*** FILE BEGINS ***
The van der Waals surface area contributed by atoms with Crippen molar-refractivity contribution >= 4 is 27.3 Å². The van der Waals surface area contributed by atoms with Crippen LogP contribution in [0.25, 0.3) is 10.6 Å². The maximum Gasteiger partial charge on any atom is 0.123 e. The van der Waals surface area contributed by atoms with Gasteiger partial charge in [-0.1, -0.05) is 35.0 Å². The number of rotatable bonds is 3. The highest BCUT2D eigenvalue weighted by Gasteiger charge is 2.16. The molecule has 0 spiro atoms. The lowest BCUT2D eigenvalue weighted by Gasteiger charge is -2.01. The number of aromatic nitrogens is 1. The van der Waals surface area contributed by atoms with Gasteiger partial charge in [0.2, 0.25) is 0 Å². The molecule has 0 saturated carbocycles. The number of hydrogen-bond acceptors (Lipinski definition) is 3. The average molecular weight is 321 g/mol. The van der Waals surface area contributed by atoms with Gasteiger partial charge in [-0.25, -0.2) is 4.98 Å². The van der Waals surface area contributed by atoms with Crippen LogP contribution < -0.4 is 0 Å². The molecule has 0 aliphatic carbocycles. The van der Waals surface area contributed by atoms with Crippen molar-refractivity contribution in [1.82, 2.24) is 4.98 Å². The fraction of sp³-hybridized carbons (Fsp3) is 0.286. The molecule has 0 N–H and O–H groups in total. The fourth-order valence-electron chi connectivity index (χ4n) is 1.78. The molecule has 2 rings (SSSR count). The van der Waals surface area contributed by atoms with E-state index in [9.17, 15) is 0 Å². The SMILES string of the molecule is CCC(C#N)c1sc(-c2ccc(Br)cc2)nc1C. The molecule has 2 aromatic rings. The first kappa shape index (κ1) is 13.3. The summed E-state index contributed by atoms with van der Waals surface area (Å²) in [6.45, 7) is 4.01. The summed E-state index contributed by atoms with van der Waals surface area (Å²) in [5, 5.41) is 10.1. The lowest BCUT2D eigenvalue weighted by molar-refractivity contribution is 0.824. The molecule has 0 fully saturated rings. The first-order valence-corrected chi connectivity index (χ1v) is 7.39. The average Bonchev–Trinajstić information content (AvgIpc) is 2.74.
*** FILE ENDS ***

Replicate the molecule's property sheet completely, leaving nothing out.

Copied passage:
The van der Waals surface area contributed by atoms with Crippen molar-refractivity contribution >= 4 is 27.3 Å². The van der Waals surface area contributed by atoms with Crippen LogP contribution in [0.25, 0.3) is 10.6 Å². The maximum Gasteiger partial charge on any atom is 0.123 e. The van der Waals surface area contributed by atoms with Gasteiger partial charge in [-0.1, -0.05) is 35.0 Å². The number of rotatable bonds is 3. The highest BCUT2D eigenvalue weighted by Gasteiger charge is 2.16. The molecule has 0 spiro atoms. The lowest BCUT2D eigenvalue weighted by Gasteiger charge is -2.01. The number of aromatic nitrogens is 1. The van der Waals surface area contributed by atoms with Gasteiger partial charge in [0.2, 0.25) is 0 Å². The molecule has 0 saturated carbocycles. The number of hydrogen-bond acceptors (Lipinski definition) is 3. The average molecular weight is 321 g/mol. The van der Waals surface area contributed by atoms with Gasteiger partial charge in [-0.25, -0.2) is 4.98 Å². The van der Waals surface area contributed by atoms with Crippen LogP contribution < -0.4 is 0 Å². The molecule has 0 aliphatic carbocycles. The van der Waals surface area contributed by atoms with Crippen molar-refractivity contribution in [1.82, 2.24) is 4.98 Å². The fraction of sp³-hybridized carbons (Fsp3) is 0.286. The molecule has 0 N–H and O–H groups in total. The fourth-order valence-electron chi connectivity index (χ4n) is 1.78. The molecule has 2 rings (SSSR count). The van der Waals surface area contributed by atoms with E-state index in [9.17, 15) is 0 Å². The SMILES string of the molecule is CCC(C#N)c1sc(-c2ccc(Br)cc2)nc1C. The molecule has 2 aromatic rings. The first kappa shape index (κ1) is 13.3. The summed E-state index contributed by atoms with van der Waals surface area (Å²) in [6.45, 7) is 4.01. The summed E-state index contributed by atoms with van der Waals surface area (Å²) in [5, 5.41) is 10.1. The lowest BCUT2D eigenvalue weighted by molar-refractivity contribution is 0.824. The molecule has 0 fully saturated rings. The first-order valence-corrected chi connectivity index (χ1v) is 7.39. The average Bonchev–Trinajstić information content (AvgIpc) is 2.74.